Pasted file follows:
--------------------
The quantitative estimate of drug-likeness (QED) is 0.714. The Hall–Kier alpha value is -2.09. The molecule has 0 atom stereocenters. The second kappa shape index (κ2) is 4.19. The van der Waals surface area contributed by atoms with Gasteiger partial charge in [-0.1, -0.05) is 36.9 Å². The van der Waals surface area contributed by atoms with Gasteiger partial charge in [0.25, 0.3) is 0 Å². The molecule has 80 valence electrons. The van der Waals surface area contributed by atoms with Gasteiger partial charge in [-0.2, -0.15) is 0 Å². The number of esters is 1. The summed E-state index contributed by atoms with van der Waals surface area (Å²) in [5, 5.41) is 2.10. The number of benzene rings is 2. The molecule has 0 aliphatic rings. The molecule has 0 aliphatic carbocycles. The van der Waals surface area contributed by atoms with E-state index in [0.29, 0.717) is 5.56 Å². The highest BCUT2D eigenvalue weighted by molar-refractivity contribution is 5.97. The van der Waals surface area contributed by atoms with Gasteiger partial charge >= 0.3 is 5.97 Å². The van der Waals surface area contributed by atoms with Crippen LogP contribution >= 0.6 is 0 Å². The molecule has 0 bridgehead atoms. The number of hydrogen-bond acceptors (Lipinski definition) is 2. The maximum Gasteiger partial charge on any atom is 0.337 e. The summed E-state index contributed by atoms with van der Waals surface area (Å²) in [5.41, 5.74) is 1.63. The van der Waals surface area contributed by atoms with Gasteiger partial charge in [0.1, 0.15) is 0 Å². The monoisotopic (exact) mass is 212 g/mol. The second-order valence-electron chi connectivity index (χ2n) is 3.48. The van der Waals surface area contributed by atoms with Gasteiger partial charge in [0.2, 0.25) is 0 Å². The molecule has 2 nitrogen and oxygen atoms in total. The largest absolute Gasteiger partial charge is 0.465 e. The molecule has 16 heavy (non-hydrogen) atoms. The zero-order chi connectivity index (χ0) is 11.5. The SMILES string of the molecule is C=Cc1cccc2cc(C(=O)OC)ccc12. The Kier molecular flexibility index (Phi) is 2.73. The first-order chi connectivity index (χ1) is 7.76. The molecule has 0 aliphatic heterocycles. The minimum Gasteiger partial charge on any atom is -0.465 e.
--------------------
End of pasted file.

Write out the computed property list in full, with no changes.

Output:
The quantitative estimate of drug-likeness (QED) is 0.714. The Hall–Kier alpha value is -2.09. The molecule has 0 atom stereocenters. The second kappa shape index (κ2) is 4.19. The van der Waals surface area contributed by atoms with Gasteiger partial charge in [-0.1, -0.05) is 36.9 Å². The van der Waals surface area contributed by atoms with Gasteiger partial charge in [0.25, 0.3) is 0 Å². The molecule has 80 valence electrons. The van der Waals surface area contributed by atoms with Gasteiger partial charge in [-0.2, -0.15) is 0 Å². The number of esters is 1. The summed E-state index contributed by atoms with van der Waals surface area (Å²) in [5, 5.41) is 2.10. The number of benzene rings is 2. The molecule has 0 aliphatic rings. The molecule has 0 aliphatic carbocycles. The van der Waals surface area contributed by atoms with E-state index in [0.29, 0.717) is 5.56 Å². The highest BCUT2D eigenvalue weighted by molar-refractivity contribution is 5.97. The van der Waals surface area contributed by atoms with Gasteiger partial charge >= 0.3 is 5.97 Å². The van der Waals surface area contributed by atoms with Crippen LogP contribution >= 0.6 is 0 Å². The molecule has 0 bridgehead atoms. The number of hydrogen-bond acceptors (Lipinski definition) is 2. The maximum Gasteiger partial charge on any atom is 0.337 e. The summed E-state index contributed by atoms with van der Waals surface area (Å²) in [5.41, 5.74) is 1.63. The van der Waals surface area contributed by atoms with Gasteiger partial charge in [0.1, 0.15) is 0 Å². The monoisotopic (exact) mass is 212 g/mol. The second-order valence-electron chi connectivity index (χ2n) is 3.48. The van der Waals surface area contributed by atoms with Gasteiger partial charge in [0.2, 0.25) is 0 Å². The molecule has 2 nitrogen and oxygen atoms in total. The largest absolute Gasteiger partial charge is 0.465 e. The molecule has 16 heavy (non-hydrogen) atoms. The zero-order chi connectivity index (χ0) is 11.5. The SMILES string of the molecule is C=Cc1cccc2cc(C(=O)OC)ccc12. The Kier molecular flexibility index (Phi) is 2.73. The first-order chi connectivity index (χ1) is 7.76. The molecule has 0 aliphatic heterocycles. The minimum Gasteiger partial charge on any atom is -0.465 e.